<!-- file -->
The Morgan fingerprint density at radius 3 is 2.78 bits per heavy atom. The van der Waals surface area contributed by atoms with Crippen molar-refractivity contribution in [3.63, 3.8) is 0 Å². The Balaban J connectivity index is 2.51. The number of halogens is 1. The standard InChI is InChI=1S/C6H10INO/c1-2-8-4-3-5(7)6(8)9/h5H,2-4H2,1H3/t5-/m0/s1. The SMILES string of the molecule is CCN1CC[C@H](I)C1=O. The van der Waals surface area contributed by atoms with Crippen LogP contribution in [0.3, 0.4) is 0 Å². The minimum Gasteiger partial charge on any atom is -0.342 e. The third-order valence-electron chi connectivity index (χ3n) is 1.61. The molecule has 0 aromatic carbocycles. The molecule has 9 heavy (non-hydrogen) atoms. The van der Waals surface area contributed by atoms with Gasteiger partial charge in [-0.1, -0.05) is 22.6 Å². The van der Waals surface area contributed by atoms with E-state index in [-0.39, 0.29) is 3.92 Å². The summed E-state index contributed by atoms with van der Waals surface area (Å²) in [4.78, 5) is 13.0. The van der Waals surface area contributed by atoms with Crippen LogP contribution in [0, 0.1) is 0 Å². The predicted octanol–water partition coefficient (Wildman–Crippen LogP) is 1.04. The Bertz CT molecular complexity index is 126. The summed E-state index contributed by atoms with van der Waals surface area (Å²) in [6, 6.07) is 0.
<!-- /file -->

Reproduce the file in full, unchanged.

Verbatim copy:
The Morgan fingerprint density at radius 3 is 2.78 bits per heavy atom. The van der Waals surface area contributed by atoms with Crippen molar-refractivity contribution in [3.63, 3.8) is 0 Å². The Balaban J connectivity index is 2.51. The number of halogens is 1. The standard InChI is InChI=1S/C6H10INO/c1-2-8-4-3-5(7)6(8)9/h5H,2-4H2,1H3/t5-/m0/s1. The SMILES string of the molecule is CCN1CC[C@H](I)C1=O. The van der Waals surface area contributed by atoms with Crippen LogP contribution in [0.3, 0.4) is 0 Å². The minimum Gasteiger partial charge on any atom is -0.342 e. The third-order valence-electron chi connectivity index (χ3n) is 1.61. The molecule has 0 aromatic carbocycles. The molecule has 9 heavy (non-hydrogen) atoms. The van der Waals surface area contributed by atoms with Gasteiger partial charge in [-0.1, -0.05) is 22.6 Å². The van der Waals surface area contributed by atoms with E-state index in [-0.39, 0.29) is 3.92 Å². The summed E-state index contributed by atoms with van der Waals surface area (Å²) in [4.78, 5) is 13.0. The van der Waals surface area contributed by atoms with Crippen LogP contribution in [0, 0.1) is 0 Å². The predicted octanol–water partition coefficient (Wildman–Crippen LogP) is 1.04. The Bertz CT molecular complexity index is 126. The summed E-state index contributed by atoms with van der Waals surface area (Å²) in [6, 6.07) is 0.